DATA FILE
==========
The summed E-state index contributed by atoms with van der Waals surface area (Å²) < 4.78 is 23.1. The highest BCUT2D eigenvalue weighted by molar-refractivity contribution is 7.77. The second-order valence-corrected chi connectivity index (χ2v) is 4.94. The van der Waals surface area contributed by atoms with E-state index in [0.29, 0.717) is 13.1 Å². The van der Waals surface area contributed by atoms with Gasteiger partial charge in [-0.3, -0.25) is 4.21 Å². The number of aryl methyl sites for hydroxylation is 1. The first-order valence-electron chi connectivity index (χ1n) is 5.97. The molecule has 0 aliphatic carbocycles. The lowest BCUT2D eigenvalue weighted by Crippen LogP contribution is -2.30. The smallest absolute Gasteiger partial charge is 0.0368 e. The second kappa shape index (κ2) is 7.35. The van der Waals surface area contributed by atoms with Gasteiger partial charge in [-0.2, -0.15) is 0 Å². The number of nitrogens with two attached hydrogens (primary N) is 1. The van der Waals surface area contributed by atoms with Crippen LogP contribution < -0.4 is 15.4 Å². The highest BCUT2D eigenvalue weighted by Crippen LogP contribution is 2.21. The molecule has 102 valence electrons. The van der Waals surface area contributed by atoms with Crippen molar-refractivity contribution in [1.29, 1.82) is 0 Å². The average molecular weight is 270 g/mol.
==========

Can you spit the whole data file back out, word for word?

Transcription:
The summed E-state index contributed by atoms with van der Waals surface area (Å²) < 4.78 is 23.1. The highest BCUT2D eigenvalue weighted by molar-refractivity contribution is 7.77. The second-order valence-corrected chi connectivity index (χ2v) is 4.94. The van der Waals surface area contributed by atoms with E-state index in [0.29, 0.717) is 13.1 Å². The van der Waals surface area contributed by atoms with Gasteiger partial charge in [-0.3, -0.25) is 4.21 Å². The number of aryl methyl sites for hydroxylation is 1. The first-order valence-electron chi connectivity index (χ1n) is 5.97. The molecule has 0 aliphatic carbocycles. The lowest BCUT2D eigenvalue weighted by Crippen LogP contribution is -2.30. The smallest absolute Gasteiger partial charge is 0.0368 e. The second kappa shape index (κ2) is 7.35. The van der Waals surface area contributed by atoms with Gasteiger partial charge in [-0.2, -0.15) is 0 Å². The number of nitrogens with two attached hydrogens (primary N) is 1. The van der Waals surface area contributed by atoms with Crippen LogP contribution < -0.4 is 15.4 Å². The highest BCUT2D eigenvalue weighted by Crippen LogP contribution is 2.21. The molecule has 102 valence electrons. The van der Waals surface area contributed by atoms with Crippen molar-refractivity contribution in [1.29, 1.82) is 0 Å². The average molecular weight is 270 g/mol.